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Lecture Six
x Precipitation
o Precipitation measured in mm
๎‚ƒ For example 20mm of rain would mean in 1 m2 there would be
20 L of rain, or that the thickness of the amount of rain that fell
is 20mm
o High Intensity & Short Duration ๎€‚ Large amount of precipitation
falling in a very short time can create flash floods
o Lower Intensity & Long Duration ๎€‚ Large amount of precipitation falls
steadily over a longer time
o Hurricanes
๎‚ƒ Ex: Hazel in 1954 or Katrina in 2005
o Monsoon
๎‚ƒ Ex: Pakistani floods began in July 2010 following heavy
monsoon rains
x Watershed (Drainage Basin)
o The upstream area from which surface water flows towards the
channel
o Drainage Divide ๎€‚ Topographic line or boundary separating
watersheds
x 99.9% of all rivers flow only to one ocean/sea/etc.
o One exception is Two Ocean
Creek in Kicking Horse Pass
x River Flow and Sediment Transport
o Discharge Q (m3/s) ๎€‚
Measured volume of water
flowing past a cross section
of a river in a given amount
of time.
o Water flows fastest at top of
river due to decreased
friction.
o Hydrograph ๎€‚ A graph of how
discharge changes over time.
๎‚ƒ Can show how long
flooding is and when
the peak of it is
o Stream Gradient & Floodplains
๎‚ƒ Gradient ๎€‚ Slope of the river channel; typically decreases
downstream
๎‚ƒ Floodplain ๎€‚ relatively flat lowland that borders a river, usually
dry but subject to flooding
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๎‚ƒ Base Level ๎€‚ an elevation that a stream cannot erode,
controlled by level of the body of water that the stream
discharges into.
x Ex: Level of lake Ontario is local base level for Highland
River, and the level of the ocean that lake Ontario
deposits to is the ultimate base level.
x Two General Types
o Ultimate ๎€‚ sea (ocean) level
o Temporary/Local ๎€‚ Lakes, main streams
x Changing causes readjustment of the stream
o Rising Base (ocean & sea) level ๎€‚ deposition
o Lowering base level ๎€‚ erosion
o Work of streams
x Erosion
x Transportation ๎€‚ transported materials is called the
๎‚•๎‚–๎‚”๎‚‡๎‚ƒ๎‚รฏ๎‚•๎€ƒ๎‚Ž๎‚‘๎‚ƒ๎‚†
x Materials Transported
o Suspended Load ๎€‚ finer particles, such as clay,
silt, and fine sand, carried in suspension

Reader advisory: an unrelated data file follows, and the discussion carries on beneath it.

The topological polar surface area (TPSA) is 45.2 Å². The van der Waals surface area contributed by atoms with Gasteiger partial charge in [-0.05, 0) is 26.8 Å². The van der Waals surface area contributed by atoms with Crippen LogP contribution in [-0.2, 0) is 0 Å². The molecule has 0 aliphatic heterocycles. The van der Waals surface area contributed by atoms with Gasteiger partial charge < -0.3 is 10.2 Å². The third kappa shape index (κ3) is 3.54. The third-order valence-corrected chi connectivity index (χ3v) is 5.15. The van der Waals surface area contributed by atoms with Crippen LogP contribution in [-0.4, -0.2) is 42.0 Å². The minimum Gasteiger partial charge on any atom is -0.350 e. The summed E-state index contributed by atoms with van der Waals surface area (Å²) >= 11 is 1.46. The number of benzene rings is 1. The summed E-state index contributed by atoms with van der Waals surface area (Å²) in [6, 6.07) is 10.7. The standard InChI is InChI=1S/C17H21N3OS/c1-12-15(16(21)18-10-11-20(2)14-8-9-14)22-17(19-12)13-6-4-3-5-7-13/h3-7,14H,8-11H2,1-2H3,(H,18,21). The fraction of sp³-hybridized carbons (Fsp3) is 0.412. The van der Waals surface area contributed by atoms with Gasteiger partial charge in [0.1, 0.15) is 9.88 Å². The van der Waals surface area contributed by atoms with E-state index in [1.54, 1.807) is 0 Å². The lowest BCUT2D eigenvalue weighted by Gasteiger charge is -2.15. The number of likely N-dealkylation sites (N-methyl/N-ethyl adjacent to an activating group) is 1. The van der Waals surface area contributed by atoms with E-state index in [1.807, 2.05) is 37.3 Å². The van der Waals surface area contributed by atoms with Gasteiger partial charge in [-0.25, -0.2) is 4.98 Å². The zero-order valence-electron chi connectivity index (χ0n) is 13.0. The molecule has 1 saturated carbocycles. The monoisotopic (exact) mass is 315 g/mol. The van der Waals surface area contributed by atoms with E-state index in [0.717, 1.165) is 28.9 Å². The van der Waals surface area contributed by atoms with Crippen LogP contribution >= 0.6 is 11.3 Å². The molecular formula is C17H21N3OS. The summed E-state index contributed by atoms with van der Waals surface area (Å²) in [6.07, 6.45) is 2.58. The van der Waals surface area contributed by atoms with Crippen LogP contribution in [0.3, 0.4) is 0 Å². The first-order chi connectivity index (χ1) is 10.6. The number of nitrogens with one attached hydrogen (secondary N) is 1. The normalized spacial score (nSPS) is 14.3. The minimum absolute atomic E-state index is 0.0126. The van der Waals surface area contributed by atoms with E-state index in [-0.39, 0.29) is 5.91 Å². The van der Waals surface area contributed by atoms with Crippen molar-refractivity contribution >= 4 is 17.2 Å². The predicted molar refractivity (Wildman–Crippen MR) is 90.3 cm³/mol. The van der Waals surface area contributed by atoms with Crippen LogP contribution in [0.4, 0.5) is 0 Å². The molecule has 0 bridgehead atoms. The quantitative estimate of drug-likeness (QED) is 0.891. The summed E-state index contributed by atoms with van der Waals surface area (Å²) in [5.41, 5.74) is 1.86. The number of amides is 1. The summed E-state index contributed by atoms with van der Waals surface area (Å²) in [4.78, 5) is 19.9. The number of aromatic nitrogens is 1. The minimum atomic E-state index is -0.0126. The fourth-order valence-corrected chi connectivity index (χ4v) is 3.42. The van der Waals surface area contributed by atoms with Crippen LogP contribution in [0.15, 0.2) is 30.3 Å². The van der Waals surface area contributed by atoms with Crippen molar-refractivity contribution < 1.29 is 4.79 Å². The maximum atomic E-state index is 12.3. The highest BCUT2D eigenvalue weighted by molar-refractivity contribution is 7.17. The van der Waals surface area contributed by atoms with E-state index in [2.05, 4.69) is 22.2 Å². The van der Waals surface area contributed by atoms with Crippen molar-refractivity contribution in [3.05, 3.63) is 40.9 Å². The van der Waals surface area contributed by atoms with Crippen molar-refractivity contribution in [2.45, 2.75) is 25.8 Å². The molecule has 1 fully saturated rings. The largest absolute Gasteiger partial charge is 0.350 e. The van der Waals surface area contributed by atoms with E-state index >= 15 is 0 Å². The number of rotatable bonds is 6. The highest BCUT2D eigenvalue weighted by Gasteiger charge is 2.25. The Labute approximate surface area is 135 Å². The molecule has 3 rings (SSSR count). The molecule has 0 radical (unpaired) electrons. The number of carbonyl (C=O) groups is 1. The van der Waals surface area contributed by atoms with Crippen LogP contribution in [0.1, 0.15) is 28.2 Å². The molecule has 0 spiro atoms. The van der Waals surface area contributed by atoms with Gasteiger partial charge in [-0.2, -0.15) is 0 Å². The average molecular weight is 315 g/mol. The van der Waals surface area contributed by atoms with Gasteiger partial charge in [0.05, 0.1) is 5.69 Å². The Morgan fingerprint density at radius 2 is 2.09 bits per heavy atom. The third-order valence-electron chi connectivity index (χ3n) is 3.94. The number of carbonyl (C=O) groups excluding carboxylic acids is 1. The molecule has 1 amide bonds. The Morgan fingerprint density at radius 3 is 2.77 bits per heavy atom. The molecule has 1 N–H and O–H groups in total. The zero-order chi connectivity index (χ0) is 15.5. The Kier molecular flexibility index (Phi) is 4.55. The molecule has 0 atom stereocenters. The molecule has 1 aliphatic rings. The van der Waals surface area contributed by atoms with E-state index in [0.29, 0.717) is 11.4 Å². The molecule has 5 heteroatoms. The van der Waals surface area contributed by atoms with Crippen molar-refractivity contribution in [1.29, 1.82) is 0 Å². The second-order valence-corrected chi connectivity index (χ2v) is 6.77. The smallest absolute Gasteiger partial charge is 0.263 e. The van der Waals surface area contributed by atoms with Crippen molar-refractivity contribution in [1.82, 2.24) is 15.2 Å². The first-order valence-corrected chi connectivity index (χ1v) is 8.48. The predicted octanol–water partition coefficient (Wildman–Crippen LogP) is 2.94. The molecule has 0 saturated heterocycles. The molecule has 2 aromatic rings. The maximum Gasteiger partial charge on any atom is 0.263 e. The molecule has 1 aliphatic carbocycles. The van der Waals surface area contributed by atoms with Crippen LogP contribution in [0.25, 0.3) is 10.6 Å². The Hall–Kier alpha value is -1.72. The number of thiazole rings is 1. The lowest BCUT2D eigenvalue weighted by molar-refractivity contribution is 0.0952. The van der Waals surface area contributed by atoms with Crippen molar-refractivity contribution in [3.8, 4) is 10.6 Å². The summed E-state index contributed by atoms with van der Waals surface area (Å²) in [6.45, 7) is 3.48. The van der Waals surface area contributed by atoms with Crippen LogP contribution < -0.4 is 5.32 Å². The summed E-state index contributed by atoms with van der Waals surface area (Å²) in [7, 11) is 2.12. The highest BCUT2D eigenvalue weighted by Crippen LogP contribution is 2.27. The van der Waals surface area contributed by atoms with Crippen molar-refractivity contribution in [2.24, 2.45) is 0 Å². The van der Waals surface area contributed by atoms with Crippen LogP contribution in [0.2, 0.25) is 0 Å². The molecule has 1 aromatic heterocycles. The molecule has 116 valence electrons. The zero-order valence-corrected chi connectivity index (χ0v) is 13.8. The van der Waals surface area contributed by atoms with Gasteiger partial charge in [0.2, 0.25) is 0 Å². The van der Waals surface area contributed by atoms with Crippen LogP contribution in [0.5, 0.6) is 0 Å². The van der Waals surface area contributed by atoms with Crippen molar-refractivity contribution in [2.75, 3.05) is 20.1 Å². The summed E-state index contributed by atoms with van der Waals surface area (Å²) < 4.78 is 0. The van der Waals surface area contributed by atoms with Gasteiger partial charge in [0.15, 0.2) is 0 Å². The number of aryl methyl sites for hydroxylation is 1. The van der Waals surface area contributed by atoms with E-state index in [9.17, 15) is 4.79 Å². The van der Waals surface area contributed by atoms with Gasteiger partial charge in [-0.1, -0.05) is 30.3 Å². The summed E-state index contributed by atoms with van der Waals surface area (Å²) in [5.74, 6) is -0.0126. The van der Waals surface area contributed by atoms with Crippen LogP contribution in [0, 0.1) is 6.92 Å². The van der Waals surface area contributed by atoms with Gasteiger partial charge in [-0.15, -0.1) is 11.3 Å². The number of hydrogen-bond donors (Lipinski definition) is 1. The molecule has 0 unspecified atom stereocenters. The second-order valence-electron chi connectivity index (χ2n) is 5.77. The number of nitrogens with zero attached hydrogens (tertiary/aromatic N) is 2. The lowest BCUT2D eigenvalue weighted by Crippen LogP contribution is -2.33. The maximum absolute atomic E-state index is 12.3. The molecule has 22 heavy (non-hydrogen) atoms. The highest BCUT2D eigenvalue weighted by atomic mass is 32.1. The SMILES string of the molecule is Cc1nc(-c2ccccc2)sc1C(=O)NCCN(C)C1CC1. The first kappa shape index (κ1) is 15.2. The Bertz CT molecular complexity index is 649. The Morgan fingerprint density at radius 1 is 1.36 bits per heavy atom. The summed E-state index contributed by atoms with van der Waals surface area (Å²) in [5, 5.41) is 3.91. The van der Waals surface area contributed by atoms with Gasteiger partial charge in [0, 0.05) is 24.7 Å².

o Bedload ๎€‚ heavier sediment in a stream that is
moved along the streambed rather than in
suspension.
o Dissolved Load ๎€‚ derived from chemical weather
of rocks.
o Alluvial Fan ๎€‚ A fan-shaped deposit of sand and gravel at the mouth of
a mountain canyon, where the
stream gradient flattens at the
main valley floor.
o Delta ๎€‚ Accumulation of
sediment deposited by a river at
its entrance into a large water
bode (ocean, sea, or lake)
o Natural Levees ๎€‚ Form as the
flood waters deposit sediment
on the edge of the channel
where the velocity is lower than
in the channel
o Alluvial Channels ๎€‚ Rivers that
flow in their own deposits
๎‚ƒ Alluvium ๎€‚
Unconsolidated sediment
of relatively recent
geologic age that was
deposited by flowing water
x River Classification and Flooding
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Document Summary

S for example 20mm of rain would mean in 1 m2 there would be. S ex: hazel in 1954 or katrina in 2005: monsoon. S ex: pakistani floods began in july 2010 following heavy monsoon rains. N watershed (drainage basin: the upstream area from which surface water flows towards the channel, drainage divide topographic line or boundary separating watersheds. N 99. 9% of all rivers flow only to one ocean/sea/etc: one exception is two ocean. N river flow and sediment transport: discharge q (m3/s) . S can show how long flooding is and when the peak of it is: stream gradient & floodplains. S gradient slope of the river channel; typically decreases downstream. S floodplain relatively flat lowland that borders a river, usually dry but subject to flooding www. notesolution. com. S base level an elevation that a stream cannot erode, controlled by level of the body of water that the stream discharges into.

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